When we think about Leadership Development (LD), especially the large organisations invest in huge LD programs, spending high efforts in terms of money for setup and execution and time for the participants. Core of these programs are often classroom sessions of 6-8 days, garnished with some fireside-chats, practical exercises or application practices in-between the different modules. Don’t get me wrong: In some situations these are very useful settings, especially when doing some basics for young and unexperienced managers, who are new in their role. But in todays business context, where there is fast pace, continuous change and increasing complexity and uncertainty, LD needs to be widely re-thought, based on the learnings we had over the last decades, based on the current needs and topics and based on the new possibilities technology offers.

I work with several companies on that topic and also wrote some other articles about this already: „It’s time for new ways in Leadership Development“ and „Leadership Development in the age of digitalisation„. Today in this article I want to focus on some thoughts about the classroom aspects of LD programs.

There is the well known 70-20-10 principle of good LD settings, which says about a perfect setting, that 70% of the learning is “on-the-job”, 20% is “near-the-job” learning via communication and peers and 10% is “off-the-job” learning via classroom trainings, eLearning, books.

Having this said and considering, that the biggest challenge is still the transfer of the classroom experience to the daily business and the leadership behaviour in real life, I wonder why often 90% of the energy is still spent on the 10% pile. The 20 and 70% pile is often not very structured and supported by HR in everyday business. In addition, we also know from research studies, that the context, like the organisational setup, the peers and the team or even the area of responsibility is much more relevant to the performance of a manager than his or her individual skills and competencies as a leader. Some authors go even further, stating that there is no evidence at all, that leadership behaviour of individuals can be linked to an organisation’s performance and success. (Lakomski, 2005)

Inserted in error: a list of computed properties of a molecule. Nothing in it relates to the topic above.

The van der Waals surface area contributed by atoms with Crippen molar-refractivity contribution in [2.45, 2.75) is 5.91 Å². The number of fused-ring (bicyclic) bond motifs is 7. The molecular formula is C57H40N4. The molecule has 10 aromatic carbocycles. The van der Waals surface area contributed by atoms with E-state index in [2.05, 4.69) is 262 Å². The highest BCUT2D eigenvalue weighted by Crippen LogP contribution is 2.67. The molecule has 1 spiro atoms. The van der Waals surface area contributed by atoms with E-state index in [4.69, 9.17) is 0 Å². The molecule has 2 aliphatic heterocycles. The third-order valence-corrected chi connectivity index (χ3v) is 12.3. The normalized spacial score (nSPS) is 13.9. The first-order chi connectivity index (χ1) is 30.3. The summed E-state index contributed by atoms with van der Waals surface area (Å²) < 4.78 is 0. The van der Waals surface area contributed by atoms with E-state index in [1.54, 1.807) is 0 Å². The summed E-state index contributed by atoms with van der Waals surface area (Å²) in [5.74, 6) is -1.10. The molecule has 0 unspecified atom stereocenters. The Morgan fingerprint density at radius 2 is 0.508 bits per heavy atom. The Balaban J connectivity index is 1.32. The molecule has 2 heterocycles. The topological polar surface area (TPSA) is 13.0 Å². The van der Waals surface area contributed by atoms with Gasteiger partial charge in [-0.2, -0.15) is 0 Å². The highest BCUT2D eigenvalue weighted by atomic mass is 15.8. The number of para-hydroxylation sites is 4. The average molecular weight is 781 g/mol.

I do not want to go that far here. But if we agree, that a significant part of the success in leadership does NOT come from the individual skills of a person, but from the interaction and communication and the context the person is acting in, (which we know from system theory and modern psychology), a simple conclusion might be, that practicing and working in real teams and network structures of people is much more effective and efficient than training the leadership skills of some individuals. But what does this finally mean for the future of LD? Here are some of my thoughts and design principles for Leadership Development Programs of the Next Generation:

  • On individual level, I think that leadership development programs should go away from leadership models and context-free exercises, focussing more on meta-competencies, like practicing focus, mindfulness, resilience, reflectiveness, observation, etc. (This topic is worth another full article, maybe in the future…) Additionally specific skills can be also trained more a more by curated platforms of publicly available media from business schools and other sources instead of physical training settings.